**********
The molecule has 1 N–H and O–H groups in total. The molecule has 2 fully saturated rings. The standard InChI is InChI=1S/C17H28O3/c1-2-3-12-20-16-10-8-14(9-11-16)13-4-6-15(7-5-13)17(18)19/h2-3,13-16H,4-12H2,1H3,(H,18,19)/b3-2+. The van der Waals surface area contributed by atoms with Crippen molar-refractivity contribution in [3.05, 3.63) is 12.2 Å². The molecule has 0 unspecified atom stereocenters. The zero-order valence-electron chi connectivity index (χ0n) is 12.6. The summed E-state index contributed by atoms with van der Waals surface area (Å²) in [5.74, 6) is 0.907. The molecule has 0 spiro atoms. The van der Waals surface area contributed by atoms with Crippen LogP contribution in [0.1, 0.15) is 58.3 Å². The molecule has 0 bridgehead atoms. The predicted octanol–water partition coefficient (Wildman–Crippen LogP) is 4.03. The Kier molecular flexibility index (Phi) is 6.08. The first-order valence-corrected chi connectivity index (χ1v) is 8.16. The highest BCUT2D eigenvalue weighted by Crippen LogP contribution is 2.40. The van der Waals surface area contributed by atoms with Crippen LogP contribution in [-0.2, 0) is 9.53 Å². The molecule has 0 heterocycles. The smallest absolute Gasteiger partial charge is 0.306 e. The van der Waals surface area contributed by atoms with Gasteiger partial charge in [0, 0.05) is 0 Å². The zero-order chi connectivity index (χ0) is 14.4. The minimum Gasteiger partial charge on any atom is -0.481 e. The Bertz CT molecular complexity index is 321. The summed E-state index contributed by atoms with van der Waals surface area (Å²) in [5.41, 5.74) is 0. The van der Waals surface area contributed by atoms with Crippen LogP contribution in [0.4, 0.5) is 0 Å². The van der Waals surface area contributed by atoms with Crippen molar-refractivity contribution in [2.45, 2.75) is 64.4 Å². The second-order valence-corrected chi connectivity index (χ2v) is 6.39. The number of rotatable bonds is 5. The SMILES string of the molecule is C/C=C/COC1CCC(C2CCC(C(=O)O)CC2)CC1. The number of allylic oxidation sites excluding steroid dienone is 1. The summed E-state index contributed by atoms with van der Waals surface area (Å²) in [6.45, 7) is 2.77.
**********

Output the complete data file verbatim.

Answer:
The molecule has 1 N–H and O–H groups in total. The molecule has 2 fully saturated rings. The standard InChI is InChI=1S/C17H28O3/c1-2-3-12-20-16-10-8-14(9-11-16)13-4-6-15(7-5-13)17(18)19/h2-3,13-16H,4-12H2,1H3,(H,18,19)/b3-2+. The van der Waals surface area contributed by atoms with Crippen molar-refractivity contribution in [3.05, 3.63) is 12.2 Å². The molecule has 0 unspecified atom stereocenters. The zero-order valence-electron chi connectivity index (χ0n) is 12.6. The summed E-state index contributed by atoms with van der Waals surface area (Å²) in [5.74, 6) is 0.907. The molecule has 0 spiro atoms. The van der Waals surface area contributed by atoms with Crippen LogP contribution in [0.1, 0.15) is 58.3 Å². The molecule has 0 bridgehead atoms. The predicted octanol–water partition coefficient (Wildman–Crippen LogP) is 4.03. The Kier molecular flexibility index (Phi) is 6.08. The first-order valence-corrected chi connectivity index (χ1v) is 8.16. The highest BCUT2D eigenvalue weighted by Crippen LogP contribution is 2.40. The van der Waals surface area contributed by atoms with Crippen LogP contribution in [-0.2, 0) is 9.53 Å². The molecule has 0 heterocycles. The smallest absolute Gasteiger partial charge is 0.306 e. The van der Waals surface area contributed by atoms with Gasteiger partial charge in [0, 0.05) is 0 Å². The zero-order chi connectivity index (χ0) is 14.4. The minimum Gasteiger partial charge on any atom is -0.481 e. The Bertz CT molecular complexity index is 321. The summed E-state index contributed by atoms with van der Waals surface area (Å²) in [5.41, 5.74) is 0. The van der Waals surface area contributed by atoms with Crippen LogP contribution in [0.4, 0.5) is 0 Å². The van der Waals surface area contributed by atoms with Crippen molar-refractivity contribution in [2.45, 2.75) is 64.4 Å². The second-order valence-corrected chi connectivity index (χ2v) is 6.39. The number of rotatable bonds is 5. The SMILES string of the molecule is C/C=C/COC1CCC(C2CCC(C(=O)O)CC2)CC1. The number of allylic oxidation sites excluding steroid dienone is 1. The summed E-state index contributed by atoms with van der Waals surface area (Å²) in [6.45, 7) is 2.77.